in §III that by appropriately deﬁning σwe shall be able to equivalently write a scaled time version of (1).

We assume that A,B, Σ, uand zare piecewise continuous functions. Our purpose in the remainder of this

section is to outline several methods for temporally discretizing (1) on a grid of Nnodes tk∈[0, tf] known

as sampling times. These methods will each be applied to discretize a diﬀerential equation constraint of the

type (1) in the powered descent guidance optimal control problem.

Let Φ(·, t0) : R→Rn×ndenote the state transition matrix for (1). We will make use of the following theorem

from linear systems theory.

Theorem II.1. Φ(t, t0)has the fol lowing properties:

1. Φ(·, t0) : R→Rn×nis the unique solution of the linear matrix ordinary diﬀerential equation

d

dtΦ(t, t0) = A(t)Φ(t, t0),Φ(t0, t0) = I, (2)

and is continuous ∀t∈Rand diﬀerentiable everywhere except at the discontinuity points of A.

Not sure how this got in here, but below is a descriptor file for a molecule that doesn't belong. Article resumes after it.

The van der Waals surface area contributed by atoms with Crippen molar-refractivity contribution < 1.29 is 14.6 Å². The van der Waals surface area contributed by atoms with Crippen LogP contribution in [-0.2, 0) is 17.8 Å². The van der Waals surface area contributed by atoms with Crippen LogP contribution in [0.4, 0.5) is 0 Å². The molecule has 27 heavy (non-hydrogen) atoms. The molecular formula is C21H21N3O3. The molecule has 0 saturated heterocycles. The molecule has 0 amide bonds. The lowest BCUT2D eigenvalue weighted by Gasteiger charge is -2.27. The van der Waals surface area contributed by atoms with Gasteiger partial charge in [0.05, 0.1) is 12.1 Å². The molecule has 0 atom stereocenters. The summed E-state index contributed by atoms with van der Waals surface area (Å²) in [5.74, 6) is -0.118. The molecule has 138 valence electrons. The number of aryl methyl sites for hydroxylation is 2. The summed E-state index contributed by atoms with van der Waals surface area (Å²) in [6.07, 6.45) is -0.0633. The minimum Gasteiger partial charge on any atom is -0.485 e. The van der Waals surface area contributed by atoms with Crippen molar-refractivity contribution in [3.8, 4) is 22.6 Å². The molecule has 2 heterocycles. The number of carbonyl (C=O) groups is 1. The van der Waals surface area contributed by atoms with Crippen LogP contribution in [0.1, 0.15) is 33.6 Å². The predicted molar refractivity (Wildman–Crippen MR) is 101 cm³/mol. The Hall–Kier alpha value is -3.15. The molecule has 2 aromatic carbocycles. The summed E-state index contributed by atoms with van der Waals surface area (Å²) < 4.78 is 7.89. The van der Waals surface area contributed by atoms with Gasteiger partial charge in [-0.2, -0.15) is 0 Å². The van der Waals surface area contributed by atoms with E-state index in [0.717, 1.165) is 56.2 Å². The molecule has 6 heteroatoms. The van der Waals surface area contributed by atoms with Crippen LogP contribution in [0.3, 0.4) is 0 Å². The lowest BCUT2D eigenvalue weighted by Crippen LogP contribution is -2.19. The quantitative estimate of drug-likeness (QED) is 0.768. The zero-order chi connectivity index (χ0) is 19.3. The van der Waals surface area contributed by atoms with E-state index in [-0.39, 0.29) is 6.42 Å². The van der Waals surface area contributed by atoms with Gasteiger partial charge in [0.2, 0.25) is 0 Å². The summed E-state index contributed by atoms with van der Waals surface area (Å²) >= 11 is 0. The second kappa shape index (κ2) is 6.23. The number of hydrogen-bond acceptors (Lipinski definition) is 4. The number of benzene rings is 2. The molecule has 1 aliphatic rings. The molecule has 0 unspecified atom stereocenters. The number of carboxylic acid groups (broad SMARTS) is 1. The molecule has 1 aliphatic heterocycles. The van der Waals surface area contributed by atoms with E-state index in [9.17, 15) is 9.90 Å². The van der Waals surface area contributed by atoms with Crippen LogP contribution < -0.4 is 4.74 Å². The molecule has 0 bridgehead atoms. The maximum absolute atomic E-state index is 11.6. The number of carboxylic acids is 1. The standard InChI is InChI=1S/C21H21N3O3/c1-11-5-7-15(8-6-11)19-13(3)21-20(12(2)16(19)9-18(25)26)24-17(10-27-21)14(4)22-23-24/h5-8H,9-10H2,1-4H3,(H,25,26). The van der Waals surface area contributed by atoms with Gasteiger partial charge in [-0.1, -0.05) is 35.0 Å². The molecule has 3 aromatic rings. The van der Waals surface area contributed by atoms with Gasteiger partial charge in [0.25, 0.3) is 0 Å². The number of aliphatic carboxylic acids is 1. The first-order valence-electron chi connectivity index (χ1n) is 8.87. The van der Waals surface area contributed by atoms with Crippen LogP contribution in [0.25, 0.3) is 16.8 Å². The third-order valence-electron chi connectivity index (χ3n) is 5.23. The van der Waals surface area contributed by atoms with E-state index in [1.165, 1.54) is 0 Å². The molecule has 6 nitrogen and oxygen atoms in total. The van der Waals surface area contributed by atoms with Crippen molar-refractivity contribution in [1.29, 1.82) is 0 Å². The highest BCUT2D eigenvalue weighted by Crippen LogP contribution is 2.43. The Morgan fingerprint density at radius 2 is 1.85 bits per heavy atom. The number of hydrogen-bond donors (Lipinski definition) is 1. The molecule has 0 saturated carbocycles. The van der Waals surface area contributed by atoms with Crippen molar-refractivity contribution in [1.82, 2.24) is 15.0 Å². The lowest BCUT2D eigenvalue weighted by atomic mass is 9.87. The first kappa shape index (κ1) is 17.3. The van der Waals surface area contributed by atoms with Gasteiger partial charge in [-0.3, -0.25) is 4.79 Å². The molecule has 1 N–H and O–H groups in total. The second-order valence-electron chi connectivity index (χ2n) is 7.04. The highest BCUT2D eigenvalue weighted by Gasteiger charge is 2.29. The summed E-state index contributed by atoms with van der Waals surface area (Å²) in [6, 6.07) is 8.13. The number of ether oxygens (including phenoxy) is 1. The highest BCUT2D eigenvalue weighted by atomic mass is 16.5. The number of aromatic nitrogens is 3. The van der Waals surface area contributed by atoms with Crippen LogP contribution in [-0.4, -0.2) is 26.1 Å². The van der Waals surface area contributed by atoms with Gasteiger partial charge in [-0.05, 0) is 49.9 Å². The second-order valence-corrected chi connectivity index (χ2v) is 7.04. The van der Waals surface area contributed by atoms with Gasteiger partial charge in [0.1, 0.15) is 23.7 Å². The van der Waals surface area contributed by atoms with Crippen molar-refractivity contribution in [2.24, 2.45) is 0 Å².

2. For all t, t0, t1∈R,Φ(t, t0) = Φ(t, t1)Φ(t1, t0).

3. For all t0, t1∈R,Φ(t1, t0)is invertible and its inverse is [Φ(t1, t0)]−1= Φ(t0, t1).

Proof. See a standard text on linear systems theory.37, 38

A. Zeroth Order Hold

We begin by considering discretization methods that parameterize the control directly. The ﬁrst and seem-

ingly most popular such method is to keep the input constant between the sampling times, and is known as

zeroth order hold (ZOH). Speciﬁcally, the control input is assumed to take the form

u(t) = u(tk)∀t∈[tk, tk+1).(3)

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For this purpose we consider a uniformly spaced temporal grid:

tk=k

N−1tf, k = 0, . . . , N −1.(4)

Note that (3) amounts to choosing piecewise constant basis functions that render the coeﬃcients of the

resulting control signal independent from each other. The vectors u(tk)∈Rmdenote the coeﬃcients of the

control input’s representation in this basis. We point out that for a temporal grid with Npoints, this choice